By: Megan Ransley
Mr. R has been in a wheelchair for many years, due to an accident that caused a spinal injury. At 26 years old he became quadriplegic at C6 level. He is a very capable manual wheelchair user and is fully independent in his life. He even runs his own business with great success. He has always used a gel-based cushion in his wheelchair. It was given to him by the spinal unit, where fear of pressure injuries
was clearly expressed. Whilst Mr R admits it has been annoying to massage the gel forward every day and the fact that the cushion is relatively heavy, he always considered himself to be ‘a Jay man’.
Like many of his friends that are in a similar position, he could not imagine moving from his cushion, he trusted it and it has done the job for many years. His biggest fear was that a pressure injury might appear if he switched cushions.
Mr. R has recently developed a red area on his bottom that is not going away. He is getting older and his shoulders are less able to push. Older age also brought along other health issues regarding his kidney function and bowel program. He had spent some time in hospitals and the red area most likely arose from those inpatient stays and a greater amount of passive sitting during that time (whereas he usually moves about a lot in his chair). His occupational therapist wanted to investigate cushions which could provide robust postural support but would be lightweight, easier to maintain and provide the best pressure care.
Implementing Vicair into the seating system
His OT proposed the Vicair Active O2 ( 9cm high) and Mr R was reluctant, but since it was only getting worse he agreed to give it a try. The idea was that the Active O2 would assist in healing his wound and if wanted he could always return to his Jay cushion once the wound was healed. Due to the open weave of the Active O2, it was expected that it would provide a lower temperature to help manage the microclimate of his wound that in turn could speed up the healing. An added bonus was the lightweight nature of the cushion of which his shoulders would benefit.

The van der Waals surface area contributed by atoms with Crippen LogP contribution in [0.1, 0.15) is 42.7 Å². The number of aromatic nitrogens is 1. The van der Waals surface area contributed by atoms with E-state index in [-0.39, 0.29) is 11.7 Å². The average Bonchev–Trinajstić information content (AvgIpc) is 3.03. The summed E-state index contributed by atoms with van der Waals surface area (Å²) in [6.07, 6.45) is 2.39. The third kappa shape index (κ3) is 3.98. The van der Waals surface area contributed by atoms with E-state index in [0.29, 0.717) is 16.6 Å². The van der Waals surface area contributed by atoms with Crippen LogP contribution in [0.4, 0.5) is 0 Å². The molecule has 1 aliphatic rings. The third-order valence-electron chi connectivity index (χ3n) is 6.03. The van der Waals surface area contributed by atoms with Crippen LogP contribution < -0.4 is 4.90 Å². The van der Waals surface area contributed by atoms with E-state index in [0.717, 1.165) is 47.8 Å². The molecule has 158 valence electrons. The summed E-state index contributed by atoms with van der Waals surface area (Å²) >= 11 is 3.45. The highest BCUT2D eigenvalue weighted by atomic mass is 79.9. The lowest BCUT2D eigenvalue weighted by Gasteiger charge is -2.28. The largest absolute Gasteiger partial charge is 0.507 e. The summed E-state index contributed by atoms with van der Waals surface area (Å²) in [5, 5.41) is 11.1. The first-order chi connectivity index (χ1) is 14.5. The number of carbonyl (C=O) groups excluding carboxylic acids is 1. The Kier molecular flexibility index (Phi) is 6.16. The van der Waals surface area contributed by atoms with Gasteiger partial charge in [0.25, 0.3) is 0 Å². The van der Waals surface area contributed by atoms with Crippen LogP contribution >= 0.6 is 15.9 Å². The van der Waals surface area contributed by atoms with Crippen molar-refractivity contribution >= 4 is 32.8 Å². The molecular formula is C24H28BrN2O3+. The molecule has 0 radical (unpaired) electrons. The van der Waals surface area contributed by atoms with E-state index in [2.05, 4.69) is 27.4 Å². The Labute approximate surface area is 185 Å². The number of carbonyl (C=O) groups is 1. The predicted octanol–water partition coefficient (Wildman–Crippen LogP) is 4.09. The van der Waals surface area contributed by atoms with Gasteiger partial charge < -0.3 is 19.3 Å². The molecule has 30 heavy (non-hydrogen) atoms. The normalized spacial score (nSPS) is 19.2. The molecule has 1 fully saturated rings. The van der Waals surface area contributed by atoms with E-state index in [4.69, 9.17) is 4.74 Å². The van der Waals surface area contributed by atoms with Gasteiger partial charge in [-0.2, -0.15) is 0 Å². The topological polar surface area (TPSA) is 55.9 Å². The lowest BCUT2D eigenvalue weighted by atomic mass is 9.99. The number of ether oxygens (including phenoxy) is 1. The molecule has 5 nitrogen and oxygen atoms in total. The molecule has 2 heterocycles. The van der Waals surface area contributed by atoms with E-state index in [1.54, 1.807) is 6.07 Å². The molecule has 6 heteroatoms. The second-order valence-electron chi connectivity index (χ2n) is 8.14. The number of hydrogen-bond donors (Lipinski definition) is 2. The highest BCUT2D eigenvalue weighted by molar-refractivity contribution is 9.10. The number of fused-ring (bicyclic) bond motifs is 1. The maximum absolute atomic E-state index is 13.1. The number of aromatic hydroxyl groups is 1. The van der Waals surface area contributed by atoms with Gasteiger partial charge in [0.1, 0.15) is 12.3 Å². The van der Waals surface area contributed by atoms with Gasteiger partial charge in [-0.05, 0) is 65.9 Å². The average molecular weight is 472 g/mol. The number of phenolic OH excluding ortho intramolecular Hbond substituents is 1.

His first impression of the cushion was very positive, he felt great stability and that he was positioned more upright than on his Jay. He instantly experienced that he was in a better position to push and that it was also easier to do so. His posture is not yet ‘ideal’ but to Mr R it’s the function and the protection that really matters.
A week into the trial Mr R provided us with the following summary:
“The Vicair seating trial has gone extremely well showing a marked improvement over my current Jay Active. Of particular note is a fading of the dark patch and general skin colour improvement over a relatively short period of around 10 days Prior to this the dark patch has remained largely static in size and colour for some months sitting on the Jay Active. The only seating change has been the Vicair I would, therefore, assume its responsibility for the improvement.”
Following this, Mr R went into surgery for a Gall Bladder removal after which he once again gave us his comments, it had now been two months since he swapped to the Vicair cushion:
“Vicair cushion continues to impress, being a little more immobile (pressure relief wise) this last week has seen my butt stay at worst status quo but actually we think continuing to improve.
Given I was up and about the day after surgery I was feeling a bit fragile and unable to perform normal pressure relief regime. The Vicair appears to have given the needed protection even though my movements been greatly reduced…I’m extremely happy as you can imagine, attached pics show botty day before surgery and last night!”
The wound continues to improve, Mr R is delighted with the Active O2 (9 cm) and he now very much considers himself ‘a Vicair man’